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The Iliad is an epic because it features characters who are larger than life and whose deeds are truly remarkable. Even centuries and millennium later these heroic figures astonish us with their extreme and powerful qualities. Indeed, the weaknesses that would mark them as human are almost entirely hidden under cloaks of bravado and deeds of stirring courage. But how exactly does this works—portray its heroes? Why do these figures continue to resonate in our modern days and continue to excite us so much?

To begin with, the Iliad is full of heroes. Indeed even as Homer tells the story of both the Greeks and the Trojans, it is clear this story is more a tableaux about heroism than a morality play involving good guys and bad guys. Both sides of the conflict have their villains and heroes and indeed some heroes are more heroic than others. The two most immediate heroic figures that leap from the pages are Achilles, on the Greek side, and Hector, on the Trojan side. In the entire epic, most people would agree that Hector is the more heroic and honorable, even though he is killed by Achilles. Part of these lies in the fact of what Achilles does to Hector after killing him—tying him behind his chariot and dishonoring his body. Even many Greeks believe this is an unpleasant and unbefitting thing to do, although there is no reasoning with Achilles. We see in Homer’s depiction a very complex figure. Achilles is the strongest and best fighter for the Greeks, but he is also impatient, childish, and brutish. No one can beat him and everyone is afraid of him, but he is not necessarily a great person. He does however sometimes have a sense of honor as when he is forced back into battle by the death of Patroclus. When he finally decides to reengage with the Trojans he does it not out of his own self-interest but to avenge his best friend. So we see that sometimes Achilles acts selflessly—a quality of heroism—and sometimes he acts selfishly as when he stops fighting and allows Greeks to be killed in battle (including Patroclus) because he is angry at Agamemnon and just decides to sit in his tent and to sulk.

We can contrast this behavior to that of the honorable Hector who is defending his home and his family. He is defending his father, Priam, the king of Troy, but he is also deeply concerned about his family. When his wife Andromache tells him not to fight, he answers:

"Wife, I too have thought upon all this, but with what face should I look upon the Trojans, men or women, if I shirked battle like a coward? I cannot do so: I know nothing save to fight bravely in the forefront of the Trojan host and win renown alike for my father and myself. Well do I know that the day will surely come when mighty Ilius shall be destroyed with Priam and Priam's people, but I grieve for none of these- not even for Hecuba, nor King Priam, nor for my brothers many and brave who may fall in the dust before their foes- for none of these do I grieve as for yourself when the day shall come on which some one of the Achaeans shall rob you for ever of your freedom, and bear you weeping away . . .”[1]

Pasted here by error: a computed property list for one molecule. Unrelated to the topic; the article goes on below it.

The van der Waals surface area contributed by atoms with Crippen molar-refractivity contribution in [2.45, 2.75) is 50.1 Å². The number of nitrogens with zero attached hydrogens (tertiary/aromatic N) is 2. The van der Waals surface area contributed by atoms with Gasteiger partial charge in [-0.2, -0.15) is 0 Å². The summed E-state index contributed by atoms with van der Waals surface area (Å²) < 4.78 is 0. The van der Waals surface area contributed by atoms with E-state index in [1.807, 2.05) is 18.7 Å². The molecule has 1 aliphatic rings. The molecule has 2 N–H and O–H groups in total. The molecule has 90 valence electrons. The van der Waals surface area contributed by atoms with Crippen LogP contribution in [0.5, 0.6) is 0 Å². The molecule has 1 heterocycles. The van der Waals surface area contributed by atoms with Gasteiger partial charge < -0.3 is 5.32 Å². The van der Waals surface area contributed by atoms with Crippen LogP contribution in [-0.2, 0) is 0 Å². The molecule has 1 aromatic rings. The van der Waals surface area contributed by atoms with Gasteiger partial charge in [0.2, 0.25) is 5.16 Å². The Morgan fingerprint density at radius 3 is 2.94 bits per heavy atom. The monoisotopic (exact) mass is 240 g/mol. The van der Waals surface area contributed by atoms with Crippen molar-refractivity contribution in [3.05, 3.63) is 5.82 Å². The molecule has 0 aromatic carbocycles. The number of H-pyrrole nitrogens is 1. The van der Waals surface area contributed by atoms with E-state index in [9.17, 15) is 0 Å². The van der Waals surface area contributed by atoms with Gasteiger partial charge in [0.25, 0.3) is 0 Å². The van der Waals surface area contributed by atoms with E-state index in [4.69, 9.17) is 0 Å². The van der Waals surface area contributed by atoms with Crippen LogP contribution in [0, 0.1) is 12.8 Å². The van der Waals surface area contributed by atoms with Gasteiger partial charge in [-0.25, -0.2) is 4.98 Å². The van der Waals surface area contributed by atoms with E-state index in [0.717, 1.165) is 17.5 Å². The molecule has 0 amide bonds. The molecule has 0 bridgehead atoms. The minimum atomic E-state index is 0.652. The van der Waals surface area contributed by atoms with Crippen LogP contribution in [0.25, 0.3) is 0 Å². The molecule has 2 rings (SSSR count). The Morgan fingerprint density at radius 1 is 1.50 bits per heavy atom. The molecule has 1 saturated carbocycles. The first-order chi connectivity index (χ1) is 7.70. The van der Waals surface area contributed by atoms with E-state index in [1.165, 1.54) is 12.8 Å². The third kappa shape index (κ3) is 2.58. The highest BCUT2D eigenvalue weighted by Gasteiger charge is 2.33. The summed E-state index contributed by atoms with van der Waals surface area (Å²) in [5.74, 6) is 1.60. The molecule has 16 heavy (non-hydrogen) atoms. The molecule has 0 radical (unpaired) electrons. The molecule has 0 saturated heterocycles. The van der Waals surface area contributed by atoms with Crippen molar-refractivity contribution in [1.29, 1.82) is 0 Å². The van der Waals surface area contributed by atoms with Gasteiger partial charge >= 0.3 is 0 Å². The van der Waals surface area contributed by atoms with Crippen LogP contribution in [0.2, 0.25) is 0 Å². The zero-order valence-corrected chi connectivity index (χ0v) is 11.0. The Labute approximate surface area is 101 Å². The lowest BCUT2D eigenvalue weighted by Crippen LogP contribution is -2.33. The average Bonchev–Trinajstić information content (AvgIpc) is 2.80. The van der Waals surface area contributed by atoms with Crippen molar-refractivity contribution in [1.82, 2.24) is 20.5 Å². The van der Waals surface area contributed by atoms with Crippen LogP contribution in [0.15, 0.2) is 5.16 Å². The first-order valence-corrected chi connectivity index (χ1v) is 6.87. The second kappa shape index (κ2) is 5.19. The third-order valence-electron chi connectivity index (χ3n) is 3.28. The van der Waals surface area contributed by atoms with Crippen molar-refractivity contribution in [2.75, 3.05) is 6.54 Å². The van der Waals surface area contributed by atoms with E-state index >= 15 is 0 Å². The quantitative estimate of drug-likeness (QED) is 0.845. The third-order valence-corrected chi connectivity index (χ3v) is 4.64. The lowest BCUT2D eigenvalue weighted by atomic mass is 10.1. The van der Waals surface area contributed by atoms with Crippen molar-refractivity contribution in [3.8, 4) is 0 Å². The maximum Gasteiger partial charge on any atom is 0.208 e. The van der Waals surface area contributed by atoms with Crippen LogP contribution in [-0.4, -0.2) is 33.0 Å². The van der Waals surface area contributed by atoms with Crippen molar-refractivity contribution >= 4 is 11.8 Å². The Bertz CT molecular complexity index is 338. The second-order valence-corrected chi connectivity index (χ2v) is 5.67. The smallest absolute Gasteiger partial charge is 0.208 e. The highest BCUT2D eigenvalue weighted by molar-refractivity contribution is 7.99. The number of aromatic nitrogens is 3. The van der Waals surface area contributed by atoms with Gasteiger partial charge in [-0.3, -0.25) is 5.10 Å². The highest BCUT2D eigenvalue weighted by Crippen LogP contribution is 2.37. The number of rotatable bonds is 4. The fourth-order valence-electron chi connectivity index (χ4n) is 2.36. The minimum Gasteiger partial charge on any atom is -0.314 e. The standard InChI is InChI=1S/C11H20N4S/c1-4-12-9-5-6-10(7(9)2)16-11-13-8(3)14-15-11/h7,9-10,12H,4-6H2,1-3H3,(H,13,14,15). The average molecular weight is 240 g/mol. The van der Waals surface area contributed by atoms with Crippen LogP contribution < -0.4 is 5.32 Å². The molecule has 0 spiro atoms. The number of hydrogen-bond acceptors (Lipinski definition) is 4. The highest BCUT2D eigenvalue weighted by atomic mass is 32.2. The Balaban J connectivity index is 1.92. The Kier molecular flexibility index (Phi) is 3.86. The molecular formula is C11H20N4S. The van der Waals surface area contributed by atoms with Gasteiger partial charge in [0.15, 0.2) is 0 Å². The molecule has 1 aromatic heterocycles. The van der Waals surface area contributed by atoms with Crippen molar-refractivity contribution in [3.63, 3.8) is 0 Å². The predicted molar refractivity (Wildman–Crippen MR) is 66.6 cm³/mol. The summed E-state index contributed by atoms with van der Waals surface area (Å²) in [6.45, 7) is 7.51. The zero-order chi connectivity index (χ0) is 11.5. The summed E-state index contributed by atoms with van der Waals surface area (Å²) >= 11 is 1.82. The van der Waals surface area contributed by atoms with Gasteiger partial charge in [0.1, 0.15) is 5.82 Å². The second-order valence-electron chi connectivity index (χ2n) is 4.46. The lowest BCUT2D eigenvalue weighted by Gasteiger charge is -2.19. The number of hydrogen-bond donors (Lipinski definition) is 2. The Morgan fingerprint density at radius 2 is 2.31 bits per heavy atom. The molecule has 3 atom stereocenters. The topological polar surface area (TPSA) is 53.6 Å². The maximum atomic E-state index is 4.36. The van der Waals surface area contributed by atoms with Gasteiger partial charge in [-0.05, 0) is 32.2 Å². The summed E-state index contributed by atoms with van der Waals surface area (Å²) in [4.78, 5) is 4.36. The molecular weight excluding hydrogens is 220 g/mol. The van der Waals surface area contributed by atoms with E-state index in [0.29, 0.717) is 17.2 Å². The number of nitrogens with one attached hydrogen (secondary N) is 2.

We see here a man who is torn, but has made his choice. He is not all blind patriotic fervor or bloodlust (like Achilles). He is also capable of reaching out to others and trying to console them. We see with what contempt Achilles treats women as with his many slave women, none of whom he will make his wife.

But the greatest question that faces all heroes is mortality. Although they are the strongest in their class they are no invincible (even if they are part God, like Achilles). They are tempted to use their great strength to do good for themselves or their cause, but they have limitations that they may not know. In this way the heroes of epic stories tell us something about ourselves: although human beings are the strongest species on the planet we can often harm ourselves through our hubris. Hubris and Nemesis are issues that all heroes must face often on a huge and dramatic scale. In the Iliad, as Gregory Nagy writes,

The human condition of mortality, with all its ordeals, defines heroic life itself. The certainty that one day you will die makes you human, distinct from animals who are unaware of their future death and from the immortal gods. All the ordeals of the human condition culminate in the ultimate ordeal of a warrior hero's violent death in battle, detailed in all its ghastly varieties by the poet of the Iliad.

This morality play is often acted out in battle in both the Iliad, which features innumerable scenes of combat—all for a “glorious cause,” e.g. a woman’s beauty or to avenge the death of a friend. War and battle are rejuvenating and indeed in both of this story gives birth to heroes.

There are many qualities of heroism depicted in the Iliad. We see powerful people set against a very dramatic, epic background where history is being made. Indeed, few stories about heroes happen in someone’s apartment on a Sunday afternoon—they usually happen in the midst of battle that shows the true mettle of a hero. One of the main questions such scenes reveal to us is how a hero must deal with his own limitations or his own mortality. In a way, at their darkest moments, heroes show us what we could be if we stay true to ourselves.

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